There’s an embarrassment of riches on my reading pile at the moment, but when Geoffrey McGeachin’s new novel Blackwattle Creek arrived in the mail, it went straight to the top. I had to know what had happened to Charlie Berlin, the damaged hero of McGeachin’s 2011 Ned Kelly Award winner The Diggers Rest Hotel, since I’d last left him on the outskirts of Albury in 1947.
Reading McGeachin’s new novel was like being reunited with an old friend. Within moments I was reminded of what I love about this author’s work: his wit and warmth; his capacity to create complex, often endearing characters; and his talent for a cracking good yarn.
It’s 10 years later and Charlie has married Rebecca, the spunky ex-WRAAF photographer turned journalist he’d clung to like a drowning man when they met in Albury-Wodonga. Charlie has trodden on too many toes to rise above the rank of Detective Sergeant, but he is happy in his weatherboard home in the suburbs with Rebecca, their two children and a small terrier who turns out to have a heroic streak.
Charlie’s plans to spend his week of leave working on the darkroom he’s building in the backyard get sidetracked when Rebecca asks him to investigate the claims of a widowed friend that her husband’s corpse had a leg amputated prior to burial. The funeral director lies but Hungarian hearse driver Lazlo Horvay proves helpful, setting Berlin on the road to Blackwattle Creek, a remote bluestone former asylum for the criminally insane.
I don’t know about you but those words ‘remote’, ‘bluestone’ and ‘asylum’ in close proximity send shivers down my spine. You might as well put a neon sign over the entrance saying ‘Bad Shit Going Down’.
Berlin doggedly continues his inquiries despite being warned off, endangering those around him and bringing him head to head with the Special Branch.
While The Diggers Rest Hotel is about the legacy of the Second World War and its impact on men who saw active service, spent time as POWs, then tried to rebuild their lives, in Blackwattle Creek McGeachin shifts his focus to the Cold War, where the atrocities are no less horrific for being clandestine.
While I was relieved to find Charlie Berlin happily married to the gorgeous Rebecca, he has lost none of his vulnerability, and the ever-present risk of him becoming unhinged by the ghosts of his past adds to the tension of a thrilling plot, creating genuinely frightening moments in the story.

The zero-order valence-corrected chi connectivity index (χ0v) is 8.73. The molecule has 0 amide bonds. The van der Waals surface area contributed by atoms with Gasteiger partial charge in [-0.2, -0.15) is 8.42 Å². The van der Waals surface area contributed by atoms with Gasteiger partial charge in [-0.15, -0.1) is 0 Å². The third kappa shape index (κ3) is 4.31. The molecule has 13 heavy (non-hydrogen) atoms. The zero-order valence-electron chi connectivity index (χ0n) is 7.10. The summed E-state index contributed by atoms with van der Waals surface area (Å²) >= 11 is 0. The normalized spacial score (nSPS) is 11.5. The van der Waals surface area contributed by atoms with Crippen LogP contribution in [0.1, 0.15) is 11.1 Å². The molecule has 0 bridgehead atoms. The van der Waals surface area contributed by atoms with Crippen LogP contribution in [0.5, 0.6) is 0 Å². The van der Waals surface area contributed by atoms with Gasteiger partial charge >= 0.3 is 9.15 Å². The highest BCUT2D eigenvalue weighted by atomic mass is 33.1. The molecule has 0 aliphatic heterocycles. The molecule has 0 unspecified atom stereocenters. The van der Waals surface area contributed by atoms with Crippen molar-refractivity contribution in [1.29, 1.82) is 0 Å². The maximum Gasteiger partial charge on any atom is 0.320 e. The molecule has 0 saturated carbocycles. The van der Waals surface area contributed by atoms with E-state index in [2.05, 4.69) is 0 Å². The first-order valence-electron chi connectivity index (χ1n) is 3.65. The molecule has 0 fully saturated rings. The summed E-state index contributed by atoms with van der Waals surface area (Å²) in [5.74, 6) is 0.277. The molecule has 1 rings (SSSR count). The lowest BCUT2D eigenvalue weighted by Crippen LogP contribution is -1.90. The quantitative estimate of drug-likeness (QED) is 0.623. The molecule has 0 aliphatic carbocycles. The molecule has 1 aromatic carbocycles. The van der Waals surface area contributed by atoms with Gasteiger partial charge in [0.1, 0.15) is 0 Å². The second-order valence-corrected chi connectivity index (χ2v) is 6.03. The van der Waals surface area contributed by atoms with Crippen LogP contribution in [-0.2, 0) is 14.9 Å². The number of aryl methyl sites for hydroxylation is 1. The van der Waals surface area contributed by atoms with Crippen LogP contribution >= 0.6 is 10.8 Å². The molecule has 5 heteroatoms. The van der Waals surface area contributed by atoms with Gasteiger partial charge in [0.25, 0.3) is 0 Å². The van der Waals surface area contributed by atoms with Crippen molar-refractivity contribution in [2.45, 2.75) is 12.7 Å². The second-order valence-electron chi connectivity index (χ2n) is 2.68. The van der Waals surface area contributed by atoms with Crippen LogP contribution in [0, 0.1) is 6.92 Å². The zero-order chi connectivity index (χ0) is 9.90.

Though a dark tale, Blackwattle Creek is not without humour, such as this moment in an otherwise a tense exchange between Berlin and a couple of menacing Special Branch operatives.
The pressure of his grip on the water pipe had turned Berlin’s knuckles white. ‘Jesus Christ,’ he said, ‘is everyone in Special Branch a prick like you?’
Merv smiled. ‘That’s right, Charlie. That’s what makes us special.’
McGeachin is skilled at delivering enough nuances to immerse the reader in Melbourne in the late-1950s — via references to Bex Powders, Bakelite handsets and Graeme Kennedy, ‘the young host, a little crude at times’ of a popular new variety show — without letting the details distract from the action. His observations about now outmoded beliefs are often wry but never smarmy:
‘And as for putting people at risk, you made it sound like strontium-90 was nothing to fret about, no more harmful than DDT or one of those fuel additives they put in petrol.’
Asked about the themes of Blackwattle Creek, McGeachin says,
I’m totally cynical and a hopeless romantic and these two aspects always seem to collide in my life and my writing. None of my heroes ever change the world but they do attempt to at least improve their own little corner of it.
For me this explains how McGeachin manages to write dark crime fiction that also sparkles with wit and warmth.
It’s not only Charlie Berlin among McGeachin’s characters who attempt to improve their own little corner of the world. The same can be said of Rebecca Berlin née Green, not to mention the eloquent Hungarian refugee Lazlo Horvay, who in addition to driving hearses may or may not be a Soviet spy.
Lazlo smiled. ‘It is an interesting fact that in totalitarian regimes the secret police are very well known to the public, and in open, so-called free societies they are very much in fact secret and often unknown.’
‘Australia doesn’t have a secret police, Lazlo.’
Lazlo drank the last of the wine in his glass. ‘But really, Charlie, if they are truly secret, how would you know?’
The Diggers Rest Hotel was one of my favourite reads of 2011. I expect to say the same of Blackwattle Creek in 2012.
Blackwattle Creek is published by Penguin Australia. Very highly recommended.